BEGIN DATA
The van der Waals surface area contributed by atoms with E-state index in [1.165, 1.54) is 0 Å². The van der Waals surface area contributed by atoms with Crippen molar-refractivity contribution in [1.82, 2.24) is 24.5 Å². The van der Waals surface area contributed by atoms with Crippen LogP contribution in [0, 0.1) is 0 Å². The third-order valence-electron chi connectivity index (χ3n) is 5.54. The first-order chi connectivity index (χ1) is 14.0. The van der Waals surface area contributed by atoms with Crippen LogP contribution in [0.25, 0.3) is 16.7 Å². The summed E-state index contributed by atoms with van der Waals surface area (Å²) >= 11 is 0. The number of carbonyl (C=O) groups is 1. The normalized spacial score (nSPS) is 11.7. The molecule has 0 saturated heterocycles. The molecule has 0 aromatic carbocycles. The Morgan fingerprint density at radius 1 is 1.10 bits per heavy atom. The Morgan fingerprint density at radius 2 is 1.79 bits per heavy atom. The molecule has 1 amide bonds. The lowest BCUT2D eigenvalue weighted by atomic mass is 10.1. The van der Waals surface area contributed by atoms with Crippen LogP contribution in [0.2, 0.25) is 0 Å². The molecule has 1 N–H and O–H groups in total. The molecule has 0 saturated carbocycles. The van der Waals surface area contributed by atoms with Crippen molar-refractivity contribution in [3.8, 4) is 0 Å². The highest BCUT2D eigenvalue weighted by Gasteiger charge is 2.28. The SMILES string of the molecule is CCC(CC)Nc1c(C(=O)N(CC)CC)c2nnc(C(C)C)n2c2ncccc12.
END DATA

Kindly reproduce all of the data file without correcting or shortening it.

The van der Waals surface area contributed by atoms with E-state index in [1.165, 1.54) is 0 Å². The van der Waals surface area contributed by atoms with Crippen molar-refractivity contribution in [1.82, 2.24) is 24.5 Å². The van der Waals surface area contributed by atoms with Crippen LogP contribution in [0, 0.1) is 0 Å². The third-order valence-electron chi connectivity index (χ3n) is 5.54. The first-order chi connectivity index (χ1) is 14.0. The van der Waals surface area contributed by atoms with Crippen LogP contribution in [0.25, 0.3) is 16.7 Å². The summed E-state index contributed by atoms with van der Waals surface area (Å²) >= 11 is 0. The number of carbonyl (C=O) groups is 1. The normalized spacial score (nSPS) is 11.7. The molecule has 0 saturated heterocycles. The molecule has 0 aromatic carbocycles. The Morgan fingerprint density at radius 1 is 1.10 bits per heavy atom. The Morgan fingerprint density at radius 2 is 1.79 bits per heavy atom. The molecule has 1 amide bonds. The lowest BCUT2D eigenvalue weighted by atomic mass is 10.1. The van der Waals surface area contributed by atoms with Crippen LogP contribution in [0.2, 0.25) is 0 Å². The molecule has 1 N–H and O–H groups in total. The molecule has 0 saturated carbocycles. The van der Waals surface area contributed by atoms with Crippen molar-refractivity contribution in [3.8, 4) is 0 Å². The highest BCUT2D eigenvalue weighted by Gasteiger charge is 2.28. The SMILES string of the molecule is CCC(CC)Nc1c(C(=O)N(CC)CC)c2nnc(C(C)C)n2c2ncccc12.